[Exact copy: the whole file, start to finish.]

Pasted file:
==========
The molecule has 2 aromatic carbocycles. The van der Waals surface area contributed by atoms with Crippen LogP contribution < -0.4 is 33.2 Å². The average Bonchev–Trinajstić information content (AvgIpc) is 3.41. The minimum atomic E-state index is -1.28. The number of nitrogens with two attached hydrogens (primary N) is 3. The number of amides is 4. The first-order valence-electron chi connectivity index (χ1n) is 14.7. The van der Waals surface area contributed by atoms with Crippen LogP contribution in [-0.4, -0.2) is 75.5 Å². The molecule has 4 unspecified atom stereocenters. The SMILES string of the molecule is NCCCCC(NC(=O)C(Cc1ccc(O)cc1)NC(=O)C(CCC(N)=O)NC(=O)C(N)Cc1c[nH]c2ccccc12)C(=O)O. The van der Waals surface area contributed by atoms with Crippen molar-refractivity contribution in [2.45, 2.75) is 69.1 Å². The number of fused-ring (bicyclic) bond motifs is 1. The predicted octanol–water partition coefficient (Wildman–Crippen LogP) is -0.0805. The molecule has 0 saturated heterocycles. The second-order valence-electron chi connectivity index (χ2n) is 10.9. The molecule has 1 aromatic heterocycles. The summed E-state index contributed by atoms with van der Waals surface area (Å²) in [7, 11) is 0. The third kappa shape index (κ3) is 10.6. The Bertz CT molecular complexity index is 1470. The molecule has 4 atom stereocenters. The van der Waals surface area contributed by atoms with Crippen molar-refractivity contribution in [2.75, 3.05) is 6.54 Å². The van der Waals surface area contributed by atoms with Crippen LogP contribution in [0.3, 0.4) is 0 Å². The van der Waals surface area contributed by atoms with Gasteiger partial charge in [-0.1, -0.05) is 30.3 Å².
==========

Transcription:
The molecule has 2 aromatic carbocycles. The van der Waals surface area contributed by atoms with Crippen LogP contribution < -0.4 is 33.2 Å². The average Bonchev–Trinajstić information content (AvgIpc) is 3.41. The minimum atomic E-state index is -1.28. The number of nitrogens with two attached hydrogens (primary N) is 3. The number of amides is 4. The first-order valence-electron chi connectivity index (χ1n) is 14.7. The van der Waals surface area contributed by atoms with Crippen LogP contribution in [-0.4, -0.2) is 75.5 Å². The molecule has 4 unspecified atom stereocenters. The SMILES string of the molecule is NCCCCC(NC(=O)C(Cc1ccc(O)cc1)NC(=O)C(CCC(N)=O)NC(=O)C(N)Cc1c[nH]c2ccccc12)C(=O)O. The van der Waals surface area contributed by atoms with Crippen molar-refractivity contribution in [2.45, 2.75) is 69.1 Å². The number of fused-ring (bicyclic) bond motifs is 1. The predicted octanol–water partition coefficient (Wildman–Crippen LogP) is -0.0805. The molecule has 0 saturated heterocycles. The second-order valence-electron chi connectivity index (χ2n) is 10.9. The molecule has 1 aromatic heterocycles. The summed E-state index contributed by atoms with van der Waals surface area (Å²) in [7, 11) is 0. The third kappa shape index (κ3) is 10.6. The Bertz CT molecular complexity index is 1470. The molecule has 4 atom stereocenters. The van der Waals surface area contributed by atoms with Crippen molar-refractivity contribution in [2.75, 3.05) is 6.54 Å². The van der Waals surface area contributed by atoms with Crippen LogP contribution in [0.3, 0.4) is 0 Å². The van der Waals surface area contributed by atoms with Gasteiger partial charge in [-0.1, -0.05) is 30.3 Å².